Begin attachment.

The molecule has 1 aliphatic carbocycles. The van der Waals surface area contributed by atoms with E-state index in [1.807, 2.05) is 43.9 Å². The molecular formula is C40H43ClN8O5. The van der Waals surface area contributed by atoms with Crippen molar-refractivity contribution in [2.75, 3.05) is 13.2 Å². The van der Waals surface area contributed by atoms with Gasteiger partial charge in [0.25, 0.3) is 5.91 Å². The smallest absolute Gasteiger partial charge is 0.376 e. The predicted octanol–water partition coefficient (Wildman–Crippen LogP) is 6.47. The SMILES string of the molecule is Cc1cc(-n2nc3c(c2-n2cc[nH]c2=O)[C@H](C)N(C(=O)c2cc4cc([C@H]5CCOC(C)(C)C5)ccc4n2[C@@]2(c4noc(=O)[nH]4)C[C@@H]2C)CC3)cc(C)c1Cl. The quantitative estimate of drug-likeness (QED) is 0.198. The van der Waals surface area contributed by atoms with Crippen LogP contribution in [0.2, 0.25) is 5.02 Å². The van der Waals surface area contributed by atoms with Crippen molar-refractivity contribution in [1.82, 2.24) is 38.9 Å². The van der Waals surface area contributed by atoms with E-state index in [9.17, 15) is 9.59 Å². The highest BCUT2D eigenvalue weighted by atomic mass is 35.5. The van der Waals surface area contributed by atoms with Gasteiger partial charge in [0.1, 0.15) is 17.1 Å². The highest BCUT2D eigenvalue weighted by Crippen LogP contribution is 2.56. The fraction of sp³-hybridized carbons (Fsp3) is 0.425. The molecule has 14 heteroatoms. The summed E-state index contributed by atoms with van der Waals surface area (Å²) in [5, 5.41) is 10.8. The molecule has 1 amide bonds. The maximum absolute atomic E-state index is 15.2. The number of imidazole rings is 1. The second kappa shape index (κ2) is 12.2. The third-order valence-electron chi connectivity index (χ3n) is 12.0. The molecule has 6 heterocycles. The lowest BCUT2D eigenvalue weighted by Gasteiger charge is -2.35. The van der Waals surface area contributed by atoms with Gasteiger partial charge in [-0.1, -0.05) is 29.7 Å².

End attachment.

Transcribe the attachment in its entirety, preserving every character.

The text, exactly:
The molecule has 1 aliphatic carbocycles. The van der Waals surface area contributed by atoms with E-state index in [1.807, 2.05) is 43.9 Å². The molecular formula is C40H43ClN8O5. The van der Waals surface area contributed by atoms with Crippen molar-refractivity contribution in [2.75, 3.05) is 13.2 Å². The van der Waals surface area contributed by atoms with Gasteiger partial charge in [0.25, 0.3) is 5.91 Å². The smallest absolute Gasteiger partial charge is 0.376 e. The predicted octanol–water partition coefficient (Wildman–Crippen LogP) is 6.47. The SMILES string of the molecule is Cc1cc(-n2nc3c(c2-n2cc[nH]c2=O)[C@H](C)N(C(=O)c2cc4cc([C@H]5CCOC(C)(C)C5)ccc4n2[C@@]2(c4noc(=O)[nH]4)C[C@@H]2C)CC3)cc(C)c1Cl. The quantitative estimate of drug-likeness (QED) is 0.198. The van der Waals surface area contributed by atoms with Crippen LogP contribution in [0.2, 0.25) is 5.02 Å². The van der Waals surface area contributed by atoms with Crippen molar-refractivity contribution in [1.82, 2.24) is 38.9 Å². The van der Waals surface area contributed by atoms with E-state index in [9.17, 15) is 9.59 Å². The highest BCUT2D eigenvalue weighted by atomic mass is 35.5. The van der Waals surface area contributed by atoms with Gasteiger partial charge in [0.1, 0.15) is 17.1 Å². The highest BCUT2D eigenvalue weighted by Crippen LogP contribution is 2.56. The fraction of sp³-hybridized carbons (Fsp3) is 0.425. The molecule has 14 heteroatoms. The summed E-state index contributed by atoms with van der Waals surface area (Å²) in [5, 5.41) is 10.8. The molecule has 1 amide bonds. The maximum absolute atomic E-state index is 15.2. The number of imidazole rings is 1. The second kappa shape index (κ2) is 12.2. The third-order valence-electron chi connectivity index (χ3n) is 12.0. The molecule has 6 heterocycles. The lowest BCUT2D eigenvalue weighted by Gasteiger charge is -2.35. The van der Waals surface area contributed by atoms with Gasteiger partial charge in [-0.1, -0.05) is 29.7 Å².